Untuning the tumor metabolic machine: Targeting cancer metabolism: a bedside lesson.

Whitehead Institute for Biomedical Research, Cambridge, Massachusetts, USA, the Department of Biology, Massachusetts Institute of Technology, Cambridge, Massachusetts, USA.
Nature medicine (Impact Factor: 28.05). 07/2012; 18(7):1022-3. DOI: 10.1038/nm.2870
Source: PubMed
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    ABSTRACT: As the concentrations of highly consumed nutrients, particularly glucose, are generally lower in tumours than in normal tissues, cancer cells must adapt their metabolism to the tumour microenvironment. A better understanding of these adaptations might reveal cancer cell liabilities that can be exploited for therapeutic benefit. Here we developed a continuous-flow culture apparatus (Nutrostat) for maintaining proliferating cells in low-nutrient media for long periods of time, and used it to undertake competitive proliferation assays on a pooled collection of barcoded cancer cell lines cultured in low-glucose conditions. Sensitivity to low glucose varies amongst cell lines, and an RNA interference (RNAi) screen pinpointed mitochondrial oxidative phosphorylation (OXPHOS) as the major pathway required for optimal proliferation in low glucose. We found that cell lines most sensitive to low glucose are defective in the OXPHOS upregulation that is normally caused by glucose limitation as a result of either mitochondrial DNA (mtDNA) mutations in complex I genes or impaired glucose utilization. These defects predict sensitivity to biguanides, antidiabetic drugs that inhibit OXPHOS, when cancer cells are grown in low glucose or as tumour xenografts. Notably, the biguanide sensitivity of cancer cells with mtDNA mutations was reversed by ectopic expression of yeast NDI1, a ubiquinone oxidoreductase that allows bypass of complex I function. Thus, we conclude that mtDNA mutations and impaired glucose utilization are potential biomarkers for identifying tumours with increased sensitivity to OXPHOS inhibitors.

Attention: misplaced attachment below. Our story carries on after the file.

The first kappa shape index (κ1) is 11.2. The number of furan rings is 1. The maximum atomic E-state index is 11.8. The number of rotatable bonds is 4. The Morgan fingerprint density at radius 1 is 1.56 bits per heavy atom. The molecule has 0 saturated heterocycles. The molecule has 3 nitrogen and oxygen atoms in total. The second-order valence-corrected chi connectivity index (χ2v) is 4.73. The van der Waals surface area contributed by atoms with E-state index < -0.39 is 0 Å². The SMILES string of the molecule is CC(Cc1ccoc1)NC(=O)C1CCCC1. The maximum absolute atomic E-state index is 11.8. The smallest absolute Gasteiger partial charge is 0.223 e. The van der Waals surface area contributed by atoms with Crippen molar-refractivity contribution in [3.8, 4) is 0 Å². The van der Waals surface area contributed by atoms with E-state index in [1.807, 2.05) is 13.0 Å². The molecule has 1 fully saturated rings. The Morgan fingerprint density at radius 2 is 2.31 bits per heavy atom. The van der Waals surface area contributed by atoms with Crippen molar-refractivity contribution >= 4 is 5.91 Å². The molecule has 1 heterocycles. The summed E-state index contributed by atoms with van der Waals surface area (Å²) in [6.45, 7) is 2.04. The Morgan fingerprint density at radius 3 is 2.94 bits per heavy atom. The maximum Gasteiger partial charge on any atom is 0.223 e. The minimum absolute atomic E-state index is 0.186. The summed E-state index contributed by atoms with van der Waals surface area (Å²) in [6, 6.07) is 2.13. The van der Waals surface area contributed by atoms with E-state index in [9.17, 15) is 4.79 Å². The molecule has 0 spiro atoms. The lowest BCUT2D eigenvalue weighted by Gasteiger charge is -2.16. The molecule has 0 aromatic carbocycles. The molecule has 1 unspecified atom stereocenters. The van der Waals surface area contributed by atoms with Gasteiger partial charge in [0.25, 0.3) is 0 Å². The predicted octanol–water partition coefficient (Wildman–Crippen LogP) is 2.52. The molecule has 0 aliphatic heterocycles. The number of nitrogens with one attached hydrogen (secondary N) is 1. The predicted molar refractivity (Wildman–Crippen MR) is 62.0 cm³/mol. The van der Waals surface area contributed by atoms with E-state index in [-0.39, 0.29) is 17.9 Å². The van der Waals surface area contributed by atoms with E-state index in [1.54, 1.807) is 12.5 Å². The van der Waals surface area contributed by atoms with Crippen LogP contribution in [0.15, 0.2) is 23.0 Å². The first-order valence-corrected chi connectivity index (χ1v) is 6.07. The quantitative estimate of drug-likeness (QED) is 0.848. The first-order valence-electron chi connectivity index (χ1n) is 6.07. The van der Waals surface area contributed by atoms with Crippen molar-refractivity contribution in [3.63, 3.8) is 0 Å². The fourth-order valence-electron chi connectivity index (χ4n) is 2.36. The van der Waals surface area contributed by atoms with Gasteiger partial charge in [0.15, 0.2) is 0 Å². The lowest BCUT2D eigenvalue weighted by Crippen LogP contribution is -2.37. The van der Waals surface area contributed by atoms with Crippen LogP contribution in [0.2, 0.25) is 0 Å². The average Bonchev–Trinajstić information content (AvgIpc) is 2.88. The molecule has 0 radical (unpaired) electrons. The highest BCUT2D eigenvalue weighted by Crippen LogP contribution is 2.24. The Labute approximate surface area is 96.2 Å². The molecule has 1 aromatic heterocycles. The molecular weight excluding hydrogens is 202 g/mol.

Nature 03/2014; 508(7494). DOI:10.1038/nature13110 · 42.35 Impact Factor
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    ABSTRACT: In this study, we show the selective and efficient anti-cancer effects of plasma (at a low dose) when cell metabolic modifiers are also included. 2-deoxy-D-glucose (2-DG), a glycolytic inhibitor, was used with effective doses of non-thermal plasma, synergistically attenuating cell metabolic viability and inducing caspase-dependent and independent cell death. The combination treatment decreased the intracellular ATP and lactate production in various types of blood cancer cells in vitro. Taken together, our findings suggest that 2-DG enhances the efficacy and selectivity of plasma and induces the synergistic inhibition of cancer cell growth by targeting glycolysis and apoptosis. Specifically, this treatment strategy demonstrated an enhanced growth inhibitory effect of plasma in the presence of a metabolic modifier that was selective against cancer cells, not non-malignant cells. This is the first study to report the advantage of combining plasma with 2-DG to eradicate blood cancer cells. Finally, we conclude that 2-DG with non-thermal plasma may be used as a combination treatment against blood cancer cells.
    Scientific Reports 03/2015; 5:8726. DOI:10.1038/srep08726 · 5.08 Impact Factor
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    ABSTRACT: Recent epidemiological and laboratory-based studies suggest that the anti-diabetic drug metformin prevents cancer progression. How metformin diminishes tumor growth is not fully understood. In this study, we report that in human cancer cells, metformin inhibits mitochondrial complex I (NADH dehydrogenase) activity and cellular respiration. Metformin inhibited cellular proliferation in the presence of glucose, but induced cell death upon glucose deprivation, indicating that cancer cells rely exclusively on glycolysis for survival in the presence of metformin. Metformin also reduced hypoxic activation of hypoxia-inducible factor 1 (HIF-1). All of these effects of metformin were reversed when the metformin-resistant Saccharomyces cerevisiae NADH dehydrogenase NDI1 was overexpressed. In vivo, the administration of metformin to mice inhibited the growth of control human cancer cells but not those expressing NDI1. Thus, we have demonstrated that metformin's inhibitory effects on cancer progression are cancer cell autonomous and depend on its ability to inhibit mitochondrial complex I.
    eLife Sciences 05/2014; 3. DOI:10.7554/eLife.02242 · 8.52 Impact Factor


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May 30, 2014